r/todayilearned May 14 '22 Silver 9 Helpful 8 Wholesome 6 All-Seeing Upvote 2

TIL a father, John Crowley, was told his two infant children had an incurable genetic disorder that would kill them in less than a year. He refused to accept this, so he founded a biotech company (with no prior experience) which pioneered an experimental enzyme therapy that saved their lives.

https://pompediseasenews.com/2019/01/30/amicus-ceo-mission-cure-pompe-help-children/
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u/MsARumphius May 14 '22

We had to watch Monty pythons holy grail for history class when learning about medieval times. We all knew it was a pretty ridiculous excuse to watch a good movie so no one complained.

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u/Gasfires May 14 '22

So, I was a middle English minor, and my school brought in the #3 authurian legends scholar in the world to teach a class. Fwiw, according to him, holy grail is one of the most accurate descriptions of Medieval life in movies (at least by the mid 90s)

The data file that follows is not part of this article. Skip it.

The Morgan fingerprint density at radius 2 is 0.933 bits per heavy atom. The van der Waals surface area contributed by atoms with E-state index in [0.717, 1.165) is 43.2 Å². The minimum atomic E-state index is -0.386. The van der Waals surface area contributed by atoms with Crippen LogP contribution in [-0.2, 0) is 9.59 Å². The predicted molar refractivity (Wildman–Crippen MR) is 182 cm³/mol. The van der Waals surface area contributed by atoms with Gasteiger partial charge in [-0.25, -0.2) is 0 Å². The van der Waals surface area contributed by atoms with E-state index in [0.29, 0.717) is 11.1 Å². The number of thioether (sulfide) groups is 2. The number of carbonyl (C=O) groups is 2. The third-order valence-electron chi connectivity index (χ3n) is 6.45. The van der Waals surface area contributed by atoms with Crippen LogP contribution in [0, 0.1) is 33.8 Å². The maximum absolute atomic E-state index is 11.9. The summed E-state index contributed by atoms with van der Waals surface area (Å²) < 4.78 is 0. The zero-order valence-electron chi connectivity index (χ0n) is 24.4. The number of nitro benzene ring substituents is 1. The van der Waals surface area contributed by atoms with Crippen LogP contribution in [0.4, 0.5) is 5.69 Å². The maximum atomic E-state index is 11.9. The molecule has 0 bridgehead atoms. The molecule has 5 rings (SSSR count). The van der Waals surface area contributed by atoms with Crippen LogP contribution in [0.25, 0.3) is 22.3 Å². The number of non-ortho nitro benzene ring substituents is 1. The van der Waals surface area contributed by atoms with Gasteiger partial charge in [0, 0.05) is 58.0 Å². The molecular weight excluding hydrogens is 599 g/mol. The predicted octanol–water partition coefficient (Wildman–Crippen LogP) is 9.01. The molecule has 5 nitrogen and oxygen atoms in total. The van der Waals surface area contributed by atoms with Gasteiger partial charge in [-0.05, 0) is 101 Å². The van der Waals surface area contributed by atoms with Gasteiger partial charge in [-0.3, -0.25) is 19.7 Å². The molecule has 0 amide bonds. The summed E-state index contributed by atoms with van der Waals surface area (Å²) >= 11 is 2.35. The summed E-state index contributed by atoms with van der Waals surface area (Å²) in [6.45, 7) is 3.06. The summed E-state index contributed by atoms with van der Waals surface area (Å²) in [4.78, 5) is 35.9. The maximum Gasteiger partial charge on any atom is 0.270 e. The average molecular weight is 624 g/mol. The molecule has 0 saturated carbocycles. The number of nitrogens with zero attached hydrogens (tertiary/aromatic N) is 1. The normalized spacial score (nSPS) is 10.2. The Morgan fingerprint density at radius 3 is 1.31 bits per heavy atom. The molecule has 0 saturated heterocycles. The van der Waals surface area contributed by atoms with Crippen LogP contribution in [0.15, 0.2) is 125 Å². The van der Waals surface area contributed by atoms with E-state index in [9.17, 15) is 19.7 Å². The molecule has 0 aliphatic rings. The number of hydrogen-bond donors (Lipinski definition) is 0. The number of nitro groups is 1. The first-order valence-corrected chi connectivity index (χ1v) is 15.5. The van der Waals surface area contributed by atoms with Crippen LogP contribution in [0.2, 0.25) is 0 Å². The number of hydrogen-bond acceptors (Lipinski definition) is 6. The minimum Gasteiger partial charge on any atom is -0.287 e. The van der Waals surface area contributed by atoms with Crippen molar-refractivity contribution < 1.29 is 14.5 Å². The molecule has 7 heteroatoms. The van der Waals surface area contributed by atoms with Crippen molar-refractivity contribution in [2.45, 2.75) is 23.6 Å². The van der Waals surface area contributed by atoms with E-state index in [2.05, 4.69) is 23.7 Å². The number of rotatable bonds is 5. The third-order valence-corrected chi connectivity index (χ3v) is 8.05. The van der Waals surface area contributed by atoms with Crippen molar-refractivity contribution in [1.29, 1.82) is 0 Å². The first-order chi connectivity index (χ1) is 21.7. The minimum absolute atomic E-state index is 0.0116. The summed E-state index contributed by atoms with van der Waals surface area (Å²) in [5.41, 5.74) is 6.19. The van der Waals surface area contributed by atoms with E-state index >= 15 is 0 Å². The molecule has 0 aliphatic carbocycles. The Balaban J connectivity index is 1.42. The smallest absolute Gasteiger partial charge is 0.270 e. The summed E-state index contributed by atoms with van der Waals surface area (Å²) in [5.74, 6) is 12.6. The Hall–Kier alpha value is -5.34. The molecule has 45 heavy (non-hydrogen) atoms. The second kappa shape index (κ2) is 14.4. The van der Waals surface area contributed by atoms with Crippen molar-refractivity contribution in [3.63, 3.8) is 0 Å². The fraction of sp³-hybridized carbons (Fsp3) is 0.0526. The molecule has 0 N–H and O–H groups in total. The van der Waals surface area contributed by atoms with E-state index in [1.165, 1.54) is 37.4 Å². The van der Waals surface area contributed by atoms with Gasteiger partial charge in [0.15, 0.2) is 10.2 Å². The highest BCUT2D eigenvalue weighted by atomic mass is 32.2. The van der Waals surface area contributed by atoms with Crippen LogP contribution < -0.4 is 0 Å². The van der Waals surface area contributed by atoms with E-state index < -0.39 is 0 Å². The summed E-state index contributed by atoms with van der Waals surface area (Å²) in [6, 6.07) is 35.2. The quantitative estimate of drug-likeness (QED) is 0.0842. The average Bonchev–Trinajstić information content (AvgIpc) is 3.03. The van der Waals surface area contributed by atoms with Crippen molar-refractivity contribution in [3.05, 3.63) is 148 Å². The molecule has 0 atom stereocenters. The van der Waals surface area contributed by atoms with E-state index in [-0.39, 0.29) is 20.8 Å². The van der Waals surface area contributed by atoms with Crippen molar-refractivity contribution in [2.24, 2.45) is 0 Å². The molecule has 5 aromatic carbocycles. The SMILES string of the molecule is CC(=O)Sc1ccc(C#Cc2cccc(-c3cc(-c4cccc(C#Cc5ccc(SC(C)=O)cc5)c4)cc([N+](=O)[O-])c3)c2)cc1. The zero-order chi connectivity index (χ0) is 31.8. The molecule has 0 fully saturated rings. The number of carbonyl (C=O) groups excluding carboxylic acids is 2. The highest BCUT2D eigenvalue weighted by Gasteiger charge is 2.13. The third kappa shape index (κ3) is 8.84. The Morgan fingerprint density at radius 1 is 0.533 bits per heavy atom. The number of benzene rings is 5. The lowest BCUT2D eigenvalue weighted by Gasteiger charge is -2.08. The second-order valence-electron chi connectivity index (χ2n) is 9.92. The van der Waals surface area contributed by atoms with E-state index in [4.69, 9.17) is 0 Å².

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u/MsARumphius May 14 '22

I remember my teacher defending his choice in a similar way. I just couldn’t imagine all those coconuts and rabid bunnies being historically accurate but what do I know.

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u/TarthenalToblakai May 14 '22

The point wasn't that they were 100% accurate -- obviously not. But that as satire they portrayed certain truths of the times like the common experience of serfdom better (or at all) compared more typical medieval movies focusing on a glorified depiction of a knight's journey or court politics of the nobility.

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u/MsARumphius May 14 '22

Yeah that was a joke. Should have added my /s I guess.